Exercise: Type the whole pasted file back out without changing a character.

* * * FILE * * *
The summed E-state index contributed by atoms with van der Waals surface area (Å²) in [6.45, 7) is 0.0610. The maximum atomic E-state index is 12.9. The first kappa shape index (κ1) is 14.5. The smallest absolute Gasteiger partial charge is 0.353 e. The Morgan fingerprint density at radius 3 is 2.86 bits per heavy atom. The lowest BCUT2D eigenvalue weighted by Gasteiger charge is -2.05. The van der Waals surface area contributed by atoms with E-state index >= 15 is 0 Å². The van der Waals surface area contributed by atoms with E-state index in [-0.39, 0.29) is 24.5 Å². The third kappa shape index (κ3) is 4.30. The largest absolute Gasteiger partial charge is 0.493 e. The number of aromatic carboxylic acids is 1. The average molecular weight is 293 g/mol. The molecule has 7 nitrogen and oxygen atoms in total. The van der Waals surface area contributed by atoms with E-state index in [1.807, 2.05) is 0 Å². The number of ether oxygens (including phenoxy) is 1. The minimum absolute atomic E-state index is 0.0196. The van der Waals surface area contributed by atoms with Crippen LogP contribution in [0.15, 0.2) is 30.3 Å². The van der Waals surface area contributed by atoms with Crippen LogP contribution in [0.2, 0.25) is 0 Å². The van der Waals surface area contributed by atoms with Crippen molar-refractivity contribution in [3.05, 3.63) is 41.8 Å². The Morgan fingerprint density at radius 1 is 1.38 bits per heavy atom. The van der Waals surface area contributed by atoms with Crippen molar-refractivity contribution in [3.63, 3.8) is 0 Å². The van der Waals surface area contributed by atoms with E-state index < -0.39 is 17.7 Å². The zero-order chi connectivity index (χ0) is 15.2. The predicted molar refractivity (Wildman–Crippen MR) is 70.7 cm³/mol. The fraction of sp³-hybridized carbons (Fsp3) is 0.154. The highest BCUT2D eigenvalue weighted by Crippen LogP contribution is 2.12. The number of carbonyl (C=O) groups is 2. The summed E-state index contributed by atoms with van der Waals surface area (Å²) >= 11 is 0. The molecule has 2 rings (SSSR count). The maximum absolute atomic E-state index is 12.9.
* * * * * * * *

The summed E-state index contributed by atoms with van der Waals surface area (Å²) in [6.45, 7) is 0.0610. The maximum atomic E-state index is 12.9. The first kappa shape index (κ1) is 14.5. The smallest absolute Gasteiger partial charge is 0.353 e. The Morgan fingerprint density at radius 3 is 2.86 bits per heavy atom. The lowest BCUT2D eigenvalue weighted by Gasteiger charge is -2.05. The van der Waals surface area contributed by atoms with E-state index >= 15 is 0 Å². The van der Waals surface area contributed by atoms with E-state index in [-0.39, 0.29) is 24.5 Å². The third kappa shape index (κ3) is 4.30. The largest absolute Gasteiger partial charge is 0.493 e. The number of aromatic carboxylic acids is 1. The average molecular weight is 293 g/mol. The molecule has 7 nitrogen and oxygen atoms in total. The van der Waals surface area contributed by atoms with E-state index in [1.807, 2.05) is 0 Å². The number of ether oxygens (including phenoxy) is 1. The minimum absolute atomic E-state index is 0.0196. The van der Waals surface area contributed by atoms with Crippen LogP contribution in [0.15, 0.2) is 30.3 Å². The van der Waals surface area contributed by atoms with Crippen LogP contribution in [0.2, 0.25) is 0 Å². The van der Waals surface area contributed by atoms with Crippen molar-refractivity contribution in [3.05, 3.63) is 41.8 Å². The Morgan fingerprint density at radius 1 is 1.38 bits per heavy atom. The van der Waals surface area contributed by atoms with Crippen molar-refractivity contribution in [3.63, 3.8) is 0 Å². The van der Waals surface area contributed by atoms with E-state index < -0.39 is 17.7 Å². The zero-order chi connectivity index (χ0) is 15.2. The predicted molar refractivity (Wildman–Crippen MR) is 70.7 cm³/mol. The fraction of sp³-hybridized carbons (Fsp3) is 0.154. The highest BCUT2D eigenvalue weighted by Crippen LogP contribution is 2.12. The number of carbonyl (C=O) groups is 2. The summed E-state index contributed by atoms with van der Waals surface area (Å²) >= 11 is 0. The molecule has 2 rings (SSSR count). The maximum absolute atomic E-state index is 12.9.